Usually marketing departments discuss commissioning a video project for a long time before it actually gets a green light and a budget. When it does finally get commissioned there can often be a rush to set filming dates and an editing schedule. But, no matter how urgent the need or tight the schedule, strategy should not be skipped. This is the foundation that the entire video project will be built and has a huge impact on the success of the video. Even if there is a tight deadline, there is still time to discuss, document and communicate these core building blocks of the video. Effectively communicating these will enable you to produce a video that accomplishes real business objectives and keeps all stakeholders happy. That is because the key members of the video team (writer, director, cinematographer, editor) will base many of their creative decisions on their understanding of this strategy. 

Objective

Often, a video is commissioned because someone at the top says something like, “we need more video”. That starts the wheels moving and budgets are allocated, tasks are assigned, RFPs are sent out, and shoots are scheduled. However, far too often we have seen the lack of a clear business objective associated with the video. What is the specific business objective for this particular video? Are you looking to generate leads? Drive e-commerce? Increase perceived value of a product or brand? Are there specific audiences you are trying to attract?

Quantifying Success

Once you have an objective we also highly recommend deciding on a way to quantify success. How will you know if you have accomplished your objective? As digital marketers ourselves, we feel strongly that each video should have some type of conversion setup within your analytics. If it is being watched on your website, the conversion could be a form-capture for newsletter signup, whitepaper download, appointment setting, length of time watched, etc. Or it could be a set time spent browsing your site after watching the video. As with all form capture, keep the information required to an absolute minimum to encourage engagement. If it is being watched via a Facebook, Instagram or YouTube ad then the conversion will most likely be clicks to the landing page and subsequent form completes. But decide ahead of time how many conversions you are targeting.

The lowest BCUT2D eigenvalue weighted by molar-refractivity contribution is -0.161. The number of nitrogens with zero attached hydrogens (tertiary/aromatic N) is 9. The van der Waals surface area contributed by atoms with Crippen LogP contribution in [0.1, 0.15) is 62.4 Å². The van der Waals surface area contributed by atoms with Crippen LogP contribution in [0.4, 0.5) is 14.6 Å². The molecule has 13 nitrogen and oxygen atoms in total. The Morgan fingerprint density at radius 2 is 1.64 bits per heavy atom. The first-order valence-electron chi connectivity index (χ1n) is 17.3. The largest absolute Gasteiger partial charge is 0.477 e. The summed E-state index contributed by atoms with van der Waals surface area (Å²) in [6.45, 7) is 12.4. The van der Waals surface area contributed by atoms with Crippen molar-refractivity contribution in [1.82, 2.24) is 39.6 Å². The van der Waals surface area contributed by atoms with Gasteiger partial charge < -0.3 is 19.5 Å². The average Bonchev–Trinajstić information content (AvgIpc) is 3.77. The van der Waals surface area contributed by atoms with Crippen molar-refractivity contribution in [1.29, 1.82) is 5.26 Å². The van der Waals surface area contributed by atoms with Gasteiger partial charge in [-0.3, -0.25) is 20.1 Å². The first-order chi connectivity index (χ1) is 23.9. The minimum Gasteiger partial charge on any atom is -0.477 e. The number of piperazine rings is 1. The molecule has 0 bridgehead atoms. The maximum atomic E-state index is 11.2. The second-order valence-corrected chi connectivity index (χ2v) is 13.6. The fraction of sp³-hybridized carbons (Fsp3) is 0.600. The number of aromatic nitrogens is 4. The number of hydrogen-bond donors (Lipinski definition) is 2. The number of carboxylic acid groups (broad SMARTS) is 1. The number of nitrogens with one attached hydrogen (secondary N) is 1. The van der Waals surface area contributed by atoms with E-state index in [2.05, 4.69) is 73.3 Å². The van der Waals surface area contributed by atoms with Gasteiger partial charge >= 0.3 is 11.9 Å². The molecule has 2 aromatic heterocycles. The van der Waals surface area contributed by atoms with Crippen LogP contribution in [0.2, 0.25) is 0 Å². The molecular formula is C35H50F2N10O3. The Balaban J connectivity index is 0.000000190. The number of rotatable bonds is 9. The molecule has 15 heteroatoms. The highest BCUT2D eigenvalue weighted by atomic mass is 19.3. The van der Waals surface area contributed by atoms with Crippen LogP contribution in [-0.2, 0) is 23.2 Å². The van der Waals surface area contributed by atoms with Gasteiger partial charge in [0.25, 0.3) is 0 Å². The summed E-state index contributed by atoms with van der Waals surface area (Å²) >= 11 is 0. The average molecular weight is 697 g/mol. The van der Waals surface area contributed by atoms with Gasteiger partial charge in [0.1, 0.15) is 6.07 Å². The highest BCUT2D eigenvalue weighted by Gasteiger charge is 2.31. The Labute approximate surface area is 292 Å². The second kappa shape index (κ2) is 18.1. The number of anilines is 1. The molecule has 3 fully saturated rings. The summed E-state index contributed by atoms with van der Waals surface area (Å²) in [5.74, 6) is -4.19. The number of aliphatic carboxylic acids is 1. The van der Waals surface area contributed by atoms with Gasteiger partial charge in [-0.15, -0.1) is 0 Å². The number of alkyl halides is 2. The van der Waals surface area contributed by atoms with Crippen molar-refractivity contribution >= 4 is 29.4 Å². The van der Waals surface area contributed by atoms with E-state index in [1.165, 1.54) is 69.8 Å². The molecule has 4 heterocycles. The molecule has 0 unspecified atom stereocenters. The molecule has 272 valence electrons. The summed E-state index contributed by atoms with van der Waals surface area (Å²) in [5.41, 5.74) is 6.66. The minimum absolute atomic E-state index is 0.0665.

Plan for Distribution

Too often distribution gets discussed AFTER the video is already made. Clients often think of video as a single thing that gets sent out into the world through various channels. However, that ignores the fact that each channel has a unique user experience. Ideally each channel should have its own version of the video tailored to that particular channel. For example, a video that is being watched on your home page should be a different edit than the one being used in your YouTube channel. This is because a user on your website has already established a level of interest in your company and is looking to find out more. However a user who stumbles upon your video on YouTube while viewing a similar topic does not have that same level of engagement with your brand. Therefore the edit has to grab their attention immediately.

A similar example would be that the video you add to your Facebook feed should be different than the one you are using for a Facebook Ad. That is because again, the follower in your feed already has established a certain level of engagement whereas the viewer of the Ad has not.

Another example would be that in channels like Facebook and Instagram, the volume is often muted by default and therefore thought has to be put into adding subtitles or editing it in a way where the point is made without needing voiceover or interview audio.